7 "The Majesty of the Blues": Wynton Marsalis's Jazz Canon

Epilogue

Notes

Acknowledgments of Permissions

Index

Product Details

ISBN:
9780520232969
Author:
Porter, Eric
Publisher:
University of California Press
Author:
Gluck, Bob
Location:
Berkeley, Calif.
Subject:
History & Criticism *
Subject:
Intellectual life
Subject:
Jazz
Subject:
African Americans
Subject:
African American jazz musicians
Subject:
History & Criticism - General
Subject:
Genres & Styles - Jazz
Subject:
Jazz -- History and criticism.
Subject:
Music - Jazz
Edition Description:
Trade Paper
Series:
Music of the African Diaspora
Series Volume:
72-67.6
Publication Date:
20020131
Binding:
TRADE PAPER
Grade Level:
General/trade
Language:
English
Illustrations:
14 halftones
Pages:
425
Dimensions:
9 x 6 in

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Related Subjects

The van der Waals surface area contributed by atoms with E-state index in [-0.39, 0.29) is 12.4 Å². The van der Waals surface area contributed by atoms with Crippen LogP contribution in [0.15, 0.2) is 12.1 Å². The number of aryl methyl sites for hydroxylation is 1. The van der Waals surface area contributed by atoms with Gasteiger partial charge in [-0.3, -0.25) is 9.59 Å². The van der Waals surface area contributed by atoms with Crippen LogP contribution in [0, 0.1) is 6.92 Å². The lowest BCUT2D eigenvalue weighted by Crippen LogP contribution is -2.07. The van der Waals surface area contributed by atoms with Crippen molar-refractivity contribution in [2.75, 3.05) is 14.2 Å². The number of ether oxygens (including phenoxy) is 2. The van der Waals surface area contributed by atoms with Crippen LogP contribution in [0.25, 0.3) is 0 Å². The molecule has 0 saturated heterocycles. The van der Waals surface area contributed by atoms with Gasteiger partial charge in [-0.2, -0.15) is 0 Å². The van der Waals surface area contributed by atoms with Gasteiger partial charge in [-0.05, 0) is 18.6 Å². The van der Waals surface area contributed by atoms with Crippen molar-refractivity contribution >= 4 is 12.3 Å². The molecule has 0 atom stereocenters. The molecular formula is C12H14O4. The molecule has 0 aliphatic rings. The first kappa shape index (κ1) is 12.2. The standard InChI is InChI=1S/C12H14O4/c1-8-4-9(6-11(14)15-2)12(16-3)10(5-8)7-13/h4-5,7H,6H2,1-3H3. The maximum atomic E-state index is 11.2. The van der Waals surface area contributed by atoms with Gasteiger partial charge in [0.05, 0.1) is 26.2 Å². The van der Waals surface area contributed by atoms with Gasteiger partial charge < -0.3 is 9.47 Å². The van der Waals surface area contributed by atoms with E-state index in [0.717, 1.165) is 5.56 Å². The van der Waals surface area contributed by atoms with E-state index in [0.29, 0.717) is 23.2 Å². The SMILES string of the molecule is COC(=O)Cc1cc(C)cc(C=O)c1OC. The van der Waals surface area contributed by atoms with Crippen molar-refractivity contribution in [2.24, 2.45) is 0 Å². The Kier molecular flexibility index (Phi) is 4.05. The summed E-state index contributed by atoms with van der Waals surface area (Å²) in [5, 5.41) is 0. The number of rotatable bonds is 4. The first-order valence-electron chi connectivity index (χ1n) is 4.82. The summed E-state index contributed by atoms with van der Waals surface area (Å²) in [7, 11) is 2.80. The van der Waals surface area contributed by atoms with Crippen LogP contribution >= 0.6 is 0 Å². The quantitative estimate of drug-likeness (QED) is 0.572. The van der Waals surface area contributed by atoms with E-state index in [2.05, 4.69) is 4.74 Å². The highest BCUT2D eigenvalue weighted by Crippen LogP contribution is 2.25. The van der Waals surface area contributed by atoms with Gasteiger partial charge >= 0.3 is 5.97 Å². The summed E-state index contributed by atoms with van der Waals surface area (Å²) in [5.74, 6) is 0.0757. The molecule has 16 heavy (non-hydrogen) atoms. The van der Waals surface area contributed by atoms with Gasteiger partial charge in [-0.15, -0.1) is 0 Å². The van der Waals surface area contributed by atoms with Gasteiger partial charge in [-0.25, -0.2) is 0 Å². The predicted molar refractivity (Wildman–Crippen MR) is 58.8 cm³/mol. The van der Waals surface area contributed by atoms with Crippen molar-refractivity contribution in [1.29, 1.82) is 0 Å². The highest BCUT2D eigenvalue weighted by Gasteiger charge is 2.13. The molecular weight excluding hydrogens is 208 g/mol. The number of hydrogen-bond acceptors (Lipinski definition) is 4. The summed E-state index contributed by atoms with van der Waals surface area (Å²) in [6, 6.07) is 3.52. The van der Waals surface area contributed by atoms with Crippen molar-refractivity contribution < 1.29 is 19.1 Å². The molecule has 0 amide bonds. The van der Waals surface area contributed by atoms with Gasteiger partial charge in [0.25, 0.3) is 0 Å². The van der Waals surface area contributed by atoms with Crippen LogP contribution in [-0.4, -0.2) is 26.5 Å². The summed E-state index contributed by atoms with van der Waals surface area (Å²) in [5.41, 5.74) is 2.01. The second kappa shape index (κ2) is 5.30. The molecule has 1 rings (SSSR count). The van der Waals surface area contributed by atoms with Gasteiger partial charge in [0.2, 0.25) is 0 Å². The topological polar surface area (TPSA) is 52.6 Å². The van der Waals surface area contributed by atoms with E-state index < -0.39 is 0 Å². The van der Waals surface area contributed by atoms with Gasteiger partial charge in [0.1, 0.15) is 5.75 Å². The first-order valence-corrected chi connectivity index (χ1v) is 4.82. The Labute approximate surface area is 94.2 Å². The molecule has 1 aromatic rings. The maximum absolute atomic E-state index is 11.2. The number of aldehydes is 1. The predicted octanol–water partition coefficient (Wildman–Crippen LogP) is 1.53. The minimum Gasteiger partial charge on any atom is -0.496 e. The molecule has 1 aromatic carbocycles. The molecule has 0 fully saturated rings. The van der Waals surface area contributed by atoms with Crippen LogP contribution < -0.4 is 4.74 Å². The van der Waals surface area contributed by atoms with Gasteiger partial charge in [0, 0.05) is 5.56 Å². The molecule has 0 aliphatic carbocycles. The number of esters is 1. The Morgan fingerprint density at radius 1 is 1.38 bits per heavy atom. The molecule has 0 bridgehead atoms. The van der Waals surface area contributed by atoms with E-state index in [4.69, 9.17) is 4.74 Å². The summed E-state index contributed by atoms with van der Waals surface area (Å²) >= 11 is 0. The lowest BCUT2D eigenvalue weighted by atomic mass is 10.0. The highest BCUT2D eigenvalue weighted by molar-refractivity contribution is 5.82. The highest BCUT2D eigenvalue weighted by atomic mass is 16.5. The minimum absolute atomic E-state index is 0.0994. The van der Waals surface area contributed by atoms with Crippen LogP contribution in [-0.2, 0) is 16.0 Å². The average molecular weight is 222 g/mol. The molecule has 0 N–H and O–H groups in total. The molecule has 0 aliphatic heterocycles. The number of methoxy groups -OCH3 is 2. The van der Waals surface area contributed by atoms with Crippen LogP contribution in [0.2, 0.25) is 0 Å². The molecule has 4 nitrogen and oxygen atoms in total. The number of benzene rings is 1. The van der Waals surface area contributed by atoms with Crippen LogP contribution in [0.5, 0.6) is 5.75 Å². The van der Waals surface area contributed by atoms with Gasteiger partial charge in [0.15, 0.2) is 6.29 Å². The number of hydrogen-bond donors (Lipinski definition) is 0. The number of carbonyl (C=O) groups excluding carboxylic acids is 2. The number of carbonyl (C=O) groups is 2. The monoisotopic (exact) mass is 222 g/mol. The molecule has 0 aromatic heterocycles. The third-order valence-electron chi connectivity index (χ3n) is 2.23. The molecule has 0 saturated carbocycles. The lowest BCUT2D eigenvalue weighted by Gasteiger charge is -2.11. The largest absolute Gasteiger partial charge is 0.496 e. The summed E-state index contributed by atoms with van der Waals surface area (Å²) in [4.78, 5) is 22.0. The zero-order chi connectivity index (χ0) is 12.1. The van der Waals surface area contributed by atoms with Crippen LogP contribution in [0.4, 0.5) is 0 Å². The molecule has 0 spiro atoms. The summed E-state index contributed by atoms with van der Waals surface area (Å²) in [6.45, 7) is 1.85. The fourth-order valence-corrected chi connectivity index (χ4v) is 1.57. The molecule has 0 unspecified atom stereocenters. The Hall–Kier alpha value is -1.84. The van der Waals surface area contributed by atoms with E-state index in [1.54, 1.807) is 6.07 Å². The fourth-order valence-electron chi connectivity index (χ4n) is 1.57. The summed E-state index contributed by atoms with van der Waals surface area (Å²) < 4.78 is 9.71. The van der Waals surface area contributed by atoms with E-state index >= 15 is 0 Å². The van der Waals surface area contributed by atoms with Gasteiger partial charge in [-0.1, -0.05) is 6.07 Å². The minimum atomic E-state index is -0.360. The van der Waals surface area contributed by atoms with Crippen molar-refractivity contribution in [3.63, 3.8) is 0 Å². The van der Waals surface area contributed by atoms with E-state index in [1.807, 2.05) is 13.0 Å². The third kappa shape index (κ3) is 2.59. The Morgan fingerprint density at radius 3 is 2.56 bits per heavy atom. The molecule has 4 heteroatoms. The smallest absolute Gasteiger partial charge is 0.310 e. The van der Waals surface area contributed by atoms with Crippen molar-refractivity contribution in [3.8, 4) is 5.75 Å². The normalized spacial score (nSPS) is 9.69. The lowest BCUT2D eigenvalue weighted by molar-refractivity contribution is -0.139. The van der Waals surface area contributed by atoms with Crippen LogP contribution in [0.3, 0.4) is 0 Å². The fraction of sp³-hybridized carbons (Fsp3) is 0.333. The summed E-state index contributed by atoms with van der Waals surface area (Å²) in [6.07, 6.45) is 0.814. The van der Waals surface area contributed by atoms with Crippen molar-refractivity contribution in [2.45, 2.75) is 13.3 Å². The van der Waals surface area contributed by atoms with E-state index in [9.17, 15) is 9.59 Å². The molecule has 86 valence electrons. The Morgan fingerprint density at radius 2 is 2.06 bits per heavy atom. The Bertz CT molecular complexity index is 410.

Arts and Entertainment » Music » General
Arts and Entertainment » Music » Genres and Styles » Jazz
Arts and Entertainment » Music » Genres and Styles » Jazz » General
Arts and Entertainment » Music » History and Criticism
History and Social Science » Geography » General
Reference » Science Reference » Technology

What Is This Thing Called Jazz? : African American Musicians As Artists, Critics, and Activists (02 Edition) Used Trade Paper
0 stars - 0 reviews
$27.00 In Stock
Product details 425 pages University of California Press - English 9780520232969 Reviews:
"Synopsis" by ,